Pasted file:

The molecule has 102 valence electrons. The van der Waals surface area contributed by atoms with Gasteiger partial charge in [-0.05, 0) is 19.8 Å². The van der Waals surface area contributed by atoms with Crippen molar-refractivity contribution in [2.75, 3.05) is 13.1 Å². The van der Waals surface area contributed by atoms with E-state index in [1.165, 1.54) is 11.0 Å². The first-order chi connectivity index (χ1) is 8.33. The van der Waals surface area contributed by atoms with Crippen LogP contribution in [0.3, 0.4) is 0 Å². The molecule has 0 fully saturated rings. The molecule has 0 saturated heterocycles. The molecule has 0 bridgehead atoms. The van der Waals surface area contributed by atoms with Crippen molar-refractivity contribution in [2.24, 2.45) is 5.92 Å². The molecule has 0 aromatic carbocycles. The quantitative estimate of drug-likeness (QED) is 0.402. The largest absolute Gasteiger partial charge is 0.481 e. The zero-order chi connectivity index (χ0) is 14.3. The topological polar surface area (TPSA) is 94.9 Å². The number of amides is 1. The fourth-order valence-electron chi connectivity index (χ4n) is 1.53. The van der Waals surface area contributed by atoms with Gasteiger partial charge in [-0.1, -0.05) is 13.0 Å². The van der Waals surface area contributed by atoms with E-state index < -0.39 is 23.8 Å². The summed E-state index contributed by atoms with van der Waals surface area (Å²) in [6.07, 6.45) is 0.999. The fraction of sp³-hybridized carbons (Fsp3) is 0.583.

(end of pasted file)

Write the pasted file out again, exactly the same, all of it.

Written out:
The molecule has 102 valence electrons. The van der Waals surface area contributed by atoms with Gasteiger partial charge in [-0.05, 0) is 19.8 Å². The van der Waals surface area contributed by atoms with Crippen molar-refractivity contribution in [2.75, 3.05) is 13.1 Å². The van der Waals surface area contributed by atoms with E-state index in [1.165, 1.54) is 11.0 Å². The first-order chi connectivity index (χ1) is 8.33. The van der Waals surface area contributed by atoms with Crippen LogP contribution in [0.3, 0.4) is 0 Å². The molecule has 0 fully saturated rings. The molecule has 0 saturated heterocycles. The molecule has 0 bridgehead atoms. The van der Waals surface area contributed by atoms with Crippen molar-refractivity contribution in [2.24, 2.45) is 5.92 Å². The molecule has 0 aromatic carbocycles. The quantitative estimate of drug-likeness (QED) is 0.402. The largest absolute Gasteiger partial charge is 0.481 e. The zero-order chi connectivity index (χ0) is 14.3. The topological polar surface area (TPSA) is 94.9 Å². The number of amides is 1. The fourth-order valence-electron chi connectivity index (χ4n) is 1.53. The van der Waals surface area contributed by atoms with Gasteiger partial charge in [-0.1, -0.05) is 13.0 Å². The van der Waals surface area contributed by atoms with E-state index < -0.39 is 23.8 Å². The summed E-state index contributed by atoms with van der Waals surface area (Å²) in [6.07, 6.45) is 0.999. The fraction of sp³-hybridized carbons (Fsp3) is 0.583.